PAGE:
We promised we would not start this article with “what a difference a year makes.”
We will remain true to our word.
What a difference a year and two days make.
Since payments processor Square debuted on the public markets slightly more than a year ago, the stock and the company behind the stock have been on a wild roller coaster ride. Maybe the ups and downs may even out a bit, given the latest results seen early in the month.
But first a bit of chronology. Square priced at $9 a share right before its IPO last Nov. 19, and that was below the projected $11–$13 range, a range that was below the $15.46 a share that had been raised in private investment rounds prior to going public.
The company was one of the vaunted unicorns, among the firms sporting $1 billion plus valuations, and was seen at the time as being a canary in the coal mine, of sorts, for how unicorns would go to market — or not — amid fickle investors.
The first day of trading did see the company get a boost as shares rebounded within the initial pricing range out of the gate, to more than $13. The high headed into the next few months came in at $14.78, and then sank to $8 and change in February, and then back to almost $15.48 in April, and then back to the IPO price at $9. See what we mean by dizzying rides?
Now, the stock stands at $12.16. And looking at that rise, though admittedly below previous levels, it’s important to notice investor attitude towards the fortunes of the company and the actual fortunes themselves.
The first caveat is that the company is a bit away from turning a bottom line, a hallmark of many a growth-y tech firm. Projections call for the firm to lose as much as $0.31 on revenues of as much as $2.1 billion in 2017, with the sales number representing as much as 24 percent growth.
There are other issues that are company-specific, of course, and they include the fact that Square is helmed by Jack Dorsey who also created and steers Twitter. The “show-me” story that has hovered around the stock will likely stick as long as Dorsey wears those two hats, and skeptics wonder how he keeps appropriate focus on both firms.
The business case for Square has also had its measure of skeptics on The Street. The company still depends on its core processing, with an emphasis on smaller merchants paying 2.75 percent of the transaction value passing through Square readers (the value proposition here has been that, even the smallest and somewhat remote businesses, can accept multiple forms of payment). In addition, as the merchant of record, the firm takes on the risk of the (mostly) smaller merchants it onboards — although it has reported that a growing percentage of its merchants are larger, smaller merchants. (Larger smaller means $125,000 or more in annual revenues.)
Square also takes on the cost burden of fees per transaction that are typically paid out to Visa and others. Analysts (and Barron’s) have taken the measure of the smaller transactions and surmised that loss-making activities persist at levels below $10, while the firm has not disclosed just how much of its business falls below this threshold.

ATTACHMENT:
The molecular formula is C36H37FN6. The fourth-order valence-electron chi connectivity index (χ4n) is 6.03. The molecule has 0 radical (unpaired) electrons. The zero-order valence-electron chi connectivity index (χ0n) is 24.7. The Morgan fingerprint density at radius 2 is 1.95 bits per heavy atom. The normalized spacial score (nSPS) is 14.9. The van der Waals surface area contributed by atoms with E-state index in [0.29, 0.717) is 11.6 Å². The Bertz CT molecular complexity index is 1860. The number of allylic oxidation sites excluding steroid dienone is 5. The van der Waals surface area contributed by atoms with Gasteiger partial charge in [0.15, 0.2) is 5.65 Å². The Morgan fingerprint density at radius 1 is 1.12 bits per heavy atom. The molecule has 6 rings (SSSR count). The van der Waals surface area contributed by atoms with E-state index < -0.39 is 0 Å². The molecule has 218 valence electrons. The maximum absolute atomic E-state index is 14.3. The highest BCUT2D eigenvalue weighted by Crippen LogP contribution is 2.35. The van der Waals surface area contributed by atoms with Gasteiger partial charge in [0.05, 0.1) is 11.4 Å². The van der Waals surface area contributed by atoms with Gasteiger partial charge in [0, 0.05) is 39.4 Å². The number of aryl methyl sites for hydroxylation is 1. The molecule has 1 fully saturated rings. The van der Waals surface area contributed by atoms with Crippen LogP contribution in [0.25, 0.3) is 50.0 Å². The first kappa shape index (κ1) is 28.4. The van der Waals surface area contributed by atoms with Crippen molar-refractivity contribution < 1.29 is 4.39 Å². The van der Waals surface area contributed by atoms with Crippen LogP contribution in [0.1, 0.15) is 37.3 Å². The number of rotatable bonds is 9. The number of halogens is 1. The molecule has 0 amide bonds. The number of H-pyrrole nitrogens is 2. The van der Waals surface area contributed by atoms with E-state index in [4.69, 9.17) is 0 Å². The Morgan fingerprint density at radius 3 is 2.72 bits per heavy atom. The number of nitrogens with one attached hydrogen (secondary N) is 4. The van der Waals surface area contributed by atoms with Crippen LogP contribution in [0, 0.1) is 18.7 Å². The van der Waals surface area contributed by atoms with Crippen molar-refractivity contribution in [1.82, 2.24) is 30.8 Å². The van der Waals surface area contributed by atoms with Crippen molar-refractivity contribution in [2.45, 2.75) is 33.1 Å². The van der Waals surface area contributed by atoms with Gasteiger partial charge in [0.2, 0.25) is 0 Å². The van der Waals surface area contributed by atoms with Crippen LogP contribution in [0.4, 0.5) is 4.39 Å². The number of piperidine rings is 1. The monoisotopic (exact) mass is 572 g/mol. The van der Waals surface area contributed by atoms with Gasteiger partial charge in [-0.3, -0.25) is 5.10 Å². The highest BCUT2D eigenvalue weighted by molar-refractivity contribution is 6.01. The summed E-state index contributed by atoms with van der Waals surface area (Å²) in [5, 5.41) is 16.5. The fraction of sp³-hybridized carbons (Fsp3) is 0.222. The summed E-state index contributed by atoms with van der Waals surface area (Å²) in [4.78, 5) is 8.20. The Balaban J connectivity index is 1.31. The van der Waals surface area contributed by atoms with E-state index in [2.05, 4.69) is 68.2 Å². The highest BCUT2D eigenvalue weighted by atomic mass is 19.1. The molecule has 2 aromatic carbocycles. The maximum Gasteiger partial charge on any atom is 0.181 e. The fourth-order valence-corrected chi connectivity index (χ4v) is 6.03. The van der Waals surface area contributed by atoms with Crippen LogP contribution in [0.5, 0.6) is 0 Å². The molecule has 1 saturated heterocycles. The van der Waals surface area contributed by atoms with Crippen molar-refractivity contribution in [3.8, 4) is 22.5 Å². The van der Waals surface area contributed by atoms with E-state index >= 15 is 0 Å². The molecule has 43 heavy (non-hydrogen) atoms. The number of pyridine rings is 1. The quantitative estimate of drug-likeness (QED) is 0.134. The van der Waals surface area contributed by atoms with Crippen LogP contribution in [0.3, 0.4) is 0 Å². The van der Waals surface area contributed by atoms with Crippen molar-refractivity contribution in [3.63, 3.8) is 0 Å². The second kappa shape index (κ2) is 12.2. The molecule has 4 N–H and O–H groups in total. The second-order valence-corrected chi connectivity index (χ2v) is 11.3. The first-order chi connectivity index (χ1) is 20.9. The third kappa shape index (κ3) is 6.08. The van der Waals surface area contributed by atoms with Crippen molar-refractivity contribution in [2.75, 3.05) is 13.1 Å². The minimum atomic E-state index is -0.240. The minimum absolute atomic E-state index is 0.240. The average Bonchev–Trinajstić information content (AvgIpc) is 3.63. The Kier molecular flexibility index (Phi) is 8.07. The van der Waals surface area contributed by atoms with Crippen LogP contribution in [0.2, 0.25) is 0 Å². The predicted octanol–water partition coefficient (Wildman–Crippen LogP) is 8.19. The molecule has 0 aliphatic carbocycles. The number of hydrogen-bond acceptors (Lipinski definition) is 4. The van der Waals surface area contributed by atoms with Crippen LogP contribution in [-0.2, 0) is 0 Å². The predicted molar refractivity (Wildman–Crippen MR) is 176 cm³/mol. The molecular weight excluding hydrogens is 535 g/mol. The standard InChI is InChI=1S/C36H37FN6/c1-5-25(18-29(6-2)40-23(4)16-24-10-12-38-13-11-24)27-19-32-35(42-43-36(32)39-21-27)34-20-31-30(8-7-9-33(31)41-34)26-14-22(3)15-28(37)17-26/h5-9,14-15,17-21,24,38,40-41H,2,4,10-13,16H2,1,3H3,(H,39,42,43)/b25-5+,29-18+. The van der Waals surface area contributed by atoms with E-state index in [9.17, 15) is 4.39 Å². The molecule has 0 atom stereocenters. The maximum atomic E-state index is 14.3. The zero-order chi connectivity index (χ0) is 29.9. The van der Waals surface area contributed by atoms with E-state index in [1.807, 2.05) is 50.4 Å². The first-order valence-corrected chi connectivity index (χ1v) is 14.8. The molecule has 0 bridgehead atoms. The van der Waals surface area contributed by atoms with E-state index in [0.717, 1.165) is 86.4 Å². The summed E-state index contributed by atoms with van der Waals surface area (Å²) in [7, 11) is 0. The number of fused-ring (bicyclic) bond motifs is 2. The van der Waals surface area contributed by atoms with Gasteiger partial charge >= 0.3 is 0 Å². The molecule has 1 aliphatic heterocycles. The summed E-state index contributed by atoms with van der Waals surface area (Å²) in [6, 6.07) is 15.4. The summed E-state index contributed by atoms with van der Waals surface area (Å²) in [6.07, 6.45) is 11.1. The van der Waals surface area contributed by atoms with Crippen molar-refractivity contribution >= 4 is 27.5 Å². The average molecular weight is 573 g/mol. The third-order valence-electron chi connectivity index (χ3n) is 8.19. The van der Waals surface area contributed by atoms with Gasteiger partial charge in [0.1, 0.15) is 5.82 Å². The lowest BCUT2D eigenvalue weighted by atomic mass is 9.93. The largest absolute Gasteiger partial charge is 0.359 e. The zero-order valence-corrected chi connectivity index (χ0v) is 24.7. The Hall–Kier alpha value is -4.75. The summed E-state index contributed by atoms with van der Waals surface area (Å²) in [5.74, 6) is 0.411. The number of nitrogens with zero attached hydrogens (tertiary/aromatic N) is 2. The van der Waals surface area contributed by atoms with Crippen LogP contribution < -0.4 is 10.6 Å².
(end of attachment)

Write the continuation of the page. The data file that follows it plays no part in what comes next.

In any event, it is the latest quarter that has helped Square turn a corner, so to speak, and bring the stock from an October end level of $11 to north of $12 now.
Square’s most recent numbers were good enough, and more importantly, the momentum was good enough so that Square beat its own guidance. The all-important gross payments volume was up 39 percent to $13.2 billion as measured in the third quarter, year over year. That was a high-level surge that translated into top-line gains of 32 percent year over year to $439 million. Even the net loss was better than expected, $0.09 a share in red ink, where analysts had foreseen $0.11. The gross payments volume was most significant for the amount that came from larger sellers and had jumped 55 percent year over year. This increase shows that Square is indeed gaining ground in its effort to grab larger (and more lucrative) transactions. As of the third quarter, 43 percent of sales came from those merchants who have logged $125,000 or more in annual revenues, a good boost from the 37 percent contribution a year ago. Square has also been able to streamline the transaction speed measured across its EMV devices to about four seconds from six seconds. Every second counts when you want to please consumers and merchants and eliminate friction at the point of sale.
Going forward, it just may be Square Capital that gains the most eyeballs, with growth at 70 percent in the latest quarter and stretching through 35,000 loans. Cumulatively, Square’s lending arm has doled out more than $1 billion to 100,000 firms. Boosting guidance over The Street for the top line has helped the stock, too. The positive momentum just might continue on payments volume, with traction among larger merchants and lending, if there will be as big an expansion in domestic spending as some might expect (via the incoming administrations at the congressional and presidential levels).
Square has circled a roller coaster first year and may have a smoother ride ahead.